When people ask me what its like to live with multiple mental illnesses, the only way I know how to describe it is to say: Its like living in literal hell. See I do believe that Hell, demons, and The Devil exist, but they exist right here, they exist WITHIN ME! I understand that many of you may not be able to relate to this Devil that I speak of. In fact I hope most of you CAN’T. But this is for the few in this room who can. The few among us who have faced suicide, who have faced their Devil and have survived. This sermon is also meant to try and explain what it is like to be suicidal, to live with mental illness, and to be on a psych unit for those of us who can’t directly relate to what I am talking about. This sermon is meant to describe a pain that is indescribable.
How can I describe spending a total of two months of my life in a locked Psych Unit other than hell? How can I describe attempting suicide 6 times in the last 12 years, other than the Devil that is latched on to my soul bringing me into darkness? And how can I describe what its like to have every emotion and even your logic betray you to the point where you are driven to suicide, other than the demons of my mind dragging me down? It is pure hell to live with survivors guilt knowing that I’ve survived my suicide attempts where so many others have not. Its pure hell to even hate myself over the fact that my attempts failed. Yes, my Lyndale family, I know hell, and I know it all too well!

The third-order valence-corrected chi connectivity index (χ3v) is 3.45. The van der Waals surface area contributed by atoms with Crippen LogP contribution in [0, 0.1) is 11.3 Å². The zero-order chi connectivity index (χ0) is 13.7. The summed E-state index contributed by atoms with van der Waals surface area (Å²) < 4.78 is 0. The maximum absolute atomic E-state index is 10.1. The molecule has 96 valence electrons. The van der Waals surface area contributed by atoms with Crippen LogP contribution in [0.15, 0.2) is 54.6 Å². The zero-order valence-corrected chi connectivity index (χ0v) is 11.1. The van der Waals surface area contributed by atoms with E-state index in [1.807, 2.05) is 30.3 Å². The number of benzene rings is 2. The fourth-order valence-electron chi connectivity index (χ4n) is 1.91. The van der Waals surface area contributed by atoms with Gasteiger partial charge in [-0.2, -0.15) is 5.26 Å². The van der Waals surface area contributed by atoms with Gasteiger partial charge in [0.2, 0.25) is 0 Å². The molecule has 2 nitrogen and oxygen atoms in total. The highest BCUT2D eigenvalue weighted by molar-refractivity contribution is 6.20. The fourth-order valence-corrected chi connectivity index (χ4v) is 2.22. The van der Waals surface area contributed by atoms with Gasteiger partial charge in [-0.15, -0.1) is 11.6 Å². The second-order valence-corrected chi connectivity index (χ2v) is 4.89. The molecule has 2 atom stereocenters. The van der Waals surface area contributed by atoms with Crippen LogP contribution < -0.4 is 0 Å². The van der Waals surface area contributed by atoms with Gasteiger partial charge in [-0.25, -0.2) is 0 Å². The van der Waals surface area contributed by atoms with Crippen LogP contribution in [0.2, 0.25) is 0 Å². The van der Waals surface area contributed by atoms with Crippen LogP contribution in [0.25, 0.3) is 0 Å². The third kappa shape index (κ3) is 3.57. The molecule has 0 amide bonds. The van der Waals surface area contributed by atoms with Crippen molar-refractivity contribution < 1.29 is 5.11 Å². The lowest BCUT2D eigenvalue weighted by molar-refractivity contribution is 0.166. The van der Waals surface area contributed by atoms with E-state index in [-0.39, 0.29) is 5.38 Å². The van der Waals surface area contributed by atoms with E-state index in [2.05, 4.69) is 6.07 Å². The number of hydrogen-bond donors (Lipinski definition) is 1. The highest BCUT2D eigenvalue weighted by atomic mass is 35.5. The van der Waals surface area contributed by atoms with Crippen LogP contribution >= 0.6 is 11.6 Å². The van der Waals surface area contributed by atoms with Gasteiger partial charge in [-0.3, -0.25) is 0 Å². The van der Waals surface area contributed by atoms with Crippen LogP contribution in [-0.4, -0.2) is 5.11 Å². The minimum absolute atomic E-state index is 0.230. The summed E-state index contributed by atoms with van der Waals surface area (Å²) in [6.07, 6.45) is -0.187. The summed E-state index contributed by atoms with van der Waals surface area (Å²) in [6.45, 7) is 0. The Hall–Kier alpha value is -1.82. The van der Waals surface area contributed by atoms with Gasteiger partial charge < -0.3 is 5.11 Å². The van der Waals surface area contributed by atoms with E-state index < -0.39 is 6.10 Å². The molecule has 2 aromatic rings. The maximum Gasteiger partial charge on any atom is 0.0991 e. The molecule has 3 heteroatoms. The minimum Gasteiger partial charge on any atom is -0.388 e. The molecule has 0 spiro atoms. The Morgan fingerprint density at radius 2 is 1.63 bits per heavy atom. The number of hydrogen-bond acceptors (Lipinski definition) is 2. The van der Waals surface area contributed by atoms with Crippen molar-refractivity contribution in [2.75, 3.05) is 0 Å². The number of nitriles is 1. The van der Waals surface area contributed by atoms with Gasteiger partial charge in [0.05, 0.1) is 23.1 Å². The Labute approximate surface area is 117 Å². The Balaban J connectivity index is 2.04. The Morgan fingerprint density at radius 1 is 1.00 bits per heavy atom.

SO…. Now that I’ve thoroughly depressed everyone, Let me quote Gandalf from The Lord Of The Rings and say: “All is not lost”. To go back to the proverb I started out with: “The Devil whispered to the warrior: You shall not survive the coming storm. And the warrior whispered back: I AM THE STORM!” You are that warrior. And I Am That Warrior! Even though I feel so far away from God, that doesn’t mean that God is far away from me. Yes, I’m fighting my demons, and I feel hollow, lonely, and disconnected from my spirituality.